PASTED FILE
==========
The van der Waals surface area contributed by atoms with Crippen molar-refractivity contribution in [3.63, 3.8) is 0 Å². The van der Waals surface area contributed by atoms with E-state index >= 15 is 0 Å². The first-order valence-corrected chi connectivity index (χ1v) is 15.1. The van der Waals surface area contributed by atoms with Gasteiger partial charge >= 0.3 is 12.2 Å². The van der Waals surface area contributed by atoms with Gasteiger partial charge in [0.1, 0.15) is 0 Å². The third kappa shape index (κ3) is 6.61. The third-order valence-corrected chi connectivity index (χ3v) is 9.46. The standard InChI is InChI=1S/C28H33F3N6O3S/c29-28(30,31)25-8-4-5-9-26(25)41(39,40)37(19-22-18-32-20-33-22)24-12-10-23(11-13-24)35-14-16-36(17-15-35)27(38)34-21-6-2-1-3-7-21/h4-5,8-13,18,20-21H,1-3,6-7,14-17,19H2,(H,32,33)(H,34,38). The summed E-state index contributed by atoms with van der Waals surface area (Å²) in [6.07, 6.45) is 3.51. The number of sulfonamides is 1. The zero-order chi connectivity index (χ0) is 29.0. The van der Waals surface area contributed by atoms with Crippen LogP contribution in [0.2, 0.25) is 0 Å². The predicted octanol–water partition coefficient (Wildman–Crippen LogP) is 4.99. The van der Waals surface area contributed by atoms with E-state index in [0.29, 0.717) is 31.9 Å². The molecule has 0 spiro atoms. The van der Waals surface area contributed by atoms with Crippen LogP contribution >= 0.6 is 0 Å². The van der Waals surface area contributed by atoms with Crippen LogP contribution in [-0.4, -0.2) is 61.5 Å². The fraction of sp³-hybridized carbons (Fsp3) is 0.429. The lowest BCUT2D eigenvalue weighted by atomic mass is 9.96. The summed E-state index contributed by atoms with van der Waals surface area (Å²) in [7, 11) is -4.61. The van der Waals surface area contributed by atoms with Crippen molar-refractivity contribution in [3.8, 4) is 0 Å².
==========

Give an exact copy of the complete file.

The van der Waals surface area contributed by atoms with Crippen molar-refractivity contribution in [3.63, 3.8) is 0 Å². The van der Waals surface area contributed by atoms with E-state index >= 15 is 0 Å². The first-order valence-corrected chi connectivity index (χ1v) is 15.1. The van der Waals surface area contributed by atoms with Gasteiger partial charge >= 0.3 is 12.2 Å². The van der Waals surface area contributed by atoms with Gasteiger partial charge in [0.1, 0.15) is 0 Å². The third kappa shape index (κ3) is 6.61. The third-order valence-corrected chi connectivity index (χ3v) is 9.46. The standard InChI is InChI=1S/C28H33F3N6O3S/c29-28(30,31)25-8-4-5-9-26(25)41(39,40)37(19-22-18-32-20-33-22)24-12-10-23(11-13-24)35-14-16-36(17-15-35)27(38)34-21-6-2-1-3-7-21/h4-5,8-13,18,20-21H,1-3,6-7,14-17,19H2,(H,32,33)(H,34,38). The summed E-state index contributed by atoms with van der Waals surface area (Å²) in [6.07, 6.45) is 3.51. The number of sulfonamides is 1. The zero-order chi connectivity index (χ0) is 29.0. The van der Waals surface area contributed by atoms with Crippen LogP contribution in [0.2, 0.25) is 0 Å². The predicted octanol–water partition coefficient (Wildman–Crippen LogP) is 4.99. The van der Waals surface area contributed by atoms with E-state index in [0.29, 0.717) is 31.9 Å². The molecule has 0 spiro atoms. The van der Waals surface area contributed by atoms with Crippen LogP contribution >= 0.6 is 0 Å². The van der Waals surface area contributed by atoms with Crippen LogP contribution in [-0.4, -0.2) is 61.5 Å². The fraction of sp³-hybridized carbons (Fsp3) is 0.429. The lowest BCUT2D eigenvalue weighted by atomic mass is 9.96. The summed E-state index contributed by atoms with van der Waals surface area (Å²) in [7, 11) is -4.61. The van der Waals surface area contributed by atoms with Crippen molar-refractivity contribution in [3.8, 4) is 0 Å².